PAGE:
Trichotillomania: an Infographic

Trichotillomania is a disorder that is characterized by recurrent, compulsive urges to pull out one’s own hair.

Also known as compulsive hair pulling, this disfiguring disorder affects an estimated 1 percent of the population, with some sufferers experiencing the “pulling” urge as early as infancy into early adolescence.

For some sufferers, Trichotillomania may be a mild and generally manageable condition. However, others may be affected by the disorder to such a degree, the all-consuming desire to pull at one’s hair becomes an overwhelming and everyday battle. As a result, both physical and emotional scars are discernible consequences, induced by the onset of this disorder.

Help to spread the word about trichotillomania and increase awareness by sharing this infographic:


all you need to know about trichotillomania

There are many areas of the body in which Trichotillomania sufferers will target, including their scalp, eyebrows, and lashes. Marked hair loss tends to be a tell-tale indicator of Trichotillomania, especially with particular areas like the scalp, eyebrows, and eyelashes. Furthermore, Trichotillomania sufferers often display noted signs of emotional distress and withdrawn tendencies, as a result of the emotional toll this disorder may take.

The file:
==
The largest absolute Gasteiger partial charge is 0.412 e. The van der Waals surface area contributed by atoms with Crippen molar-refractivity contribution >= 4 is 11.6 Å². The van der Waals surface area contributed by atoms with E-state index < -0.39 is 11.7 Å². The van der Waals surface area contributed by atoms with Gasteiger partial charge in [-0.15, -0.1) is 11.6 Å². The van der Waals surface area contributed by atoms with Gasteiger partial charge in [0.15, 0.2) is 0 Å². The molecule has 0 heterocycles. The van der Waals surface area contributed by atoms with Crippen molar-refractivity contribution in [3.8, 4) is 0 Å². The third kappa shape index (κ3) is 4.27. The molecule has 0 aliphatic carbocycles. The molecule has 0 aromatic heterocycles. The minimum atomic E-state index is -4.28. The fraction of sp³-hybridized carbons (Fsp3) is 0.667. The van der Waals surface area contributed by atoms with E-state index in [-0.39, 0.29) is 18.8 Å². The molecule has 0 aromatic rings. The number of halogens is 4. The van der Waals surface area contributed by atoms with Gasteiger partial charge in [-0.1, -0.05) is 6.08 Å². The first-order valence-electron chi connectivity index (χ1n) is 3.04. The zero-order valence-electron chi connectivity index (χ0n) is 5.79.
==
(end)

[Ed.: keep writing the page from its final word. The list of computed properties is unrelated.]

Many Trichotillomania sufferers tend to be very discreet with their hair-pulling behaviors; feigning their inner struggle by covering up their hair loss with hats, wigs, or various other modes of concealment.

Does this sound like you or someone you know? Don’t suffer in silence. Take a look at our latest infographic for a more comprehensive look at the signs and symptoms, and treatment options for you or your loved ones who may be struggling with this painful disorder.

Help to spread the word about trichotillomania and increase awareness by sharing this infographic:

sources:
http://en.wikipedia.org/wiki/Trichotillomania
http://www.webmd.com/anxiety-panic/guide/trichotillomania
http://www.trichstop.com/info/effects/emotional
http://www.trich.org/dnld/ExpertGuidelines_000.pdf
http://www.mayoclinic.org/diseases-conditions/trichotillomania/basics/de...